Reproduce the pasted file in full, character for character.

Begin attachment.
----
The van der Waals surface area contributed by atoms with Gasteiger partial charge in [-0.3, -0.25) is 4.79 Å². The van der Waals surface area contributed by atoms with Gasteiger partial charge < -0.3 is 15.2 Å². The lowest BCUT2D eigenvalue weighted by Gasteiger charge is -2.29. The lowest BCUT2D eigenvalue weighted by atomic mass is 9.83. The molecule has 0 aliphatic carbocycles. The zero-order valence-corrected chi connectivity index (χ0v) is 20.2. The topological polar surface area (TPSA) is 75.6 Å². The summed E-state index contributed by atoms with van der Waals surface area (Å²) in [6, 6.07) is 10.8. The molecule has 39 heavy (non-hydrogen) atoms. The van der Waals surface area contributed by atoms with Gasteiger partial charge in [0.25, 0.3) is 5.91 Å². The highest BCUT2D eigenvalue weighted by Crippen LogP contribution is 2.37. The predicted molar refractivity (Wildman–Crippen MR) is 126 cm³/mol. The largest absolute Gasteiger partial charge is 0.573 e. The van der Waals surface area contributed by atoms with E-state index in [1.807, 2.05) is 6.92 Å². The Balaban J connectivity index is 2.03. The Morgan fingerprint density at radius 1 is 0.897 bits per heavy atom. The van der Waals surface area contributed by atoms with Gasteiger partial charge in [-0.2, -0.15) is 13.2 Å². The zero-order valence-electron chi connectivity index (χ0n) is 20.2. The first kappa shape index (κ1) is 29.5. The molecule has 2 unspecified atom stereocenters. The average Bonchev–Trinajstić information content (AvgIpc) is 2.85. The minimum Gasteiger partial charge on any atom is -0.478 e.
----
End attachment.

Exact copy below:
The van der Waals surface area contributed by atoms with Gasteiger partial charge in [-0.3, -0.25) is 4.79 Å². The van der Waals surface area contributed by atoms with Gasteiger partial charge < -0.3 is 15.2 Å². The lowest BCUT2D eigenvalue weighted by Gasteiger charge is -2.29. The lowest BCUT2D eigenvalue weighted by atomic mass is 9.83. The molecule has 0 aliphatic carbocycles. The zero-order valence-corrected chi connectivity index (χ0v) is 20.2. The topological polar surface area (TPSA) is 75.6 Å². The summed E-state index contributed by atoms with van der Waals surface area (Å²) in [6, 6.07) is 10.8. The molecule has 39 heavy (non-hydrogen) atoms. The van der Waals surface area contributed by atoms with Gasteiger partial charge in [0.25, 0.3) is 5.91 Å². The highest BCUT2D eigenvalue weighted by Crippen LogP contribution is 2.37. The predicted molar refractivity (Wildman–Crippen MR) is 126 cm³/mol. The largest absolute Gasteiger partial charge is 0.573 e. The van der Waals surface area contributed by atoms with E-state index in [1.807, 2.05) is 6.92 Å². The Balaban J connectivity index is 2.03. The Morgan fingerprint density at radius 1 is 0.897 bits per heavy atom. The van der Waals surface area contributed by atoms with Gasteiger partial charge in [-0.2, -0.15) is 13.2 Å². The zero-order valence-electron chi connectivity index (χ0n) is 20.2. The first kappa shape index (κ1) is 29.5. The molecule has 2 unspecified atom stereocenters. The average Bonchev–Trinajstić information content (AvgIpc) is 2.85. The minimum Gasteiger partial charge on any atom is -0.478 e.